Model 1 adjusted for age; model 2: model 1 + education; model 3: model 2 + physical activity, alcohol, and T2DM. OR, odds ratio; CI, confidence interval; FLI, fatty liver index; T2DM, type 2 diabetes.

Associations of T2DM and 10-year predicted ASCVD risk with FLI

Median FLI in participants with and without T2DM are shown in Figure 4. We found a positive association between T2DM and an elevated FLI (≥60) (adjusted OR: 2.43, 95% CI: 1.73–3.41 for men and 2.02, 95% CI: 1.52–2.69 for women; Supplemental Table 1).

FLI in male (black) and female (grey) participants with and without T2DM.
Fig. 4  FLI in male (black) and female (grey) participants with and without T2DM.

FLI, fatty liver index; T2DM, type 2 diabetes.

In total, 2,611 RODAM study participants were included in the analysis for FLI and 10-year ASCVD risk after further exclusion of participants with an age below 40 and those with a history of clinically present CVD (Supplemental Fig. 1). As we hypothesized that MAFLD drives ASCVD, we used the continuous FLI as an independent variable and ASCVD as the dependent variable in this analysis. FLI was positively associated with elevated 10-year ASCVD risk (≥7.5%) among rural participants (adjusted OR: 1.05, 95% CI: 1.01–1.10 for men and 1.03, 95% CI: 1.02–1.05 for women), urban participants (1.08, 95% CI: 1.04–1.11 for men and 1.02, 95% CI: 1.01–1.02 for women), and migrants (men 1.04, 95% CI: 1.03–1.06 and women 1.02, 95% CI: 1.01–1.03). In the total study population, the adjusted OR was 1.05 per 1 unit increase in FLI (95% CI: 1.04–1.06) for men and 1.02 (95% CI: 1.02–1.03) for women (Supplemental Table 2).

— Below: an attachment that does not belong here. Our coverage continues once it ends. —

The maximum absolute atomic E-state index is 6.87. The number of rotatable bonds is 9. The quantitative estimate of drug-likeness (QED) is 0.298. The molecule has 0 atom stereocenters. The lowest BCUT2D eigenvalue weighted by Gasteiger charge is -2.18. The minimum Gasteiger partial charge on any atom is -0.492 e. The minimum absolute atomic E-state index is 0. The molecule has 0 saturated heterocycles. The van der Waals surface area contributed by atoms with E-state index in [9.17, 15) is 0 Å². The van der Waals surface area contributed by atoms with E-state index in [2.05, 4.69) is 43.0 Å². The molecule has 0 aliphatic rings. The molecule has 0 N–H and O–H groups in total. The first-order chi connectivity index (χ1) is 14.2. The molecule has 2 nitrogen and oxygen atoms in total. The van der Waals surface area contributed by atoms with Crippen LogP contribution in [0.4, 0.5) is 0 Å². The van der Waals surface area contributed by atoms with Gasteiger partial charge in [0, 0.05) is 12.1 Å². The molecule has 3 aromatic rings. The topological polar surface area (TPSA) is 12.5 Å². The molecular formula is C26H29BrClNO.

Discussion

Key findings

Here, we shed light on the influence of migration on the prevalence of MAFLD by studying the FLI in a homogenous Ghanaian population living in rural Ghana, urban Ghana and Europe. The homogenous Ghanaian population living in three distinct environments is used as a proxy for migration. This study has three important findings. First, the prevalence of an elevated FLI (FLI ≥60) as an indicator of hepatic steatosis increased from rural participants, through urban participants, to European migrants, irrespective of sex. Second, T2DM was positively associated with higher odds for FLI in both Ghanaian men and women. Third, an elevated FLI (FLI ≥60) was associated with an higher odds for 10-year risk of ASCVD (≥7.5%) in both men and women, with a more pronounced effect in men.

Discussion of the key findings

Studies of human migration and features of cardiometabolic disease are scarce. Several studies have reported differences in the prevalence of MAFLD among different ethnicities; however, these were performed in participants residing in a single country.16,19 For instance, multiple studies report a lower prevalence of MAFLD in African Americans compared to Hispanic Americans.1921 The prevalence of MAFLD in migrants of African descent is often lower than the prevalence of MAFLD in the general population of the host country.20,21 Interestingly, this contrasts with the prevalence of morbidities with a close relation to MAFLD, i.e. obesity, T2DM, and hypertension, which are found to be more prevalent among ethnic minorities in Europe, including African groups.20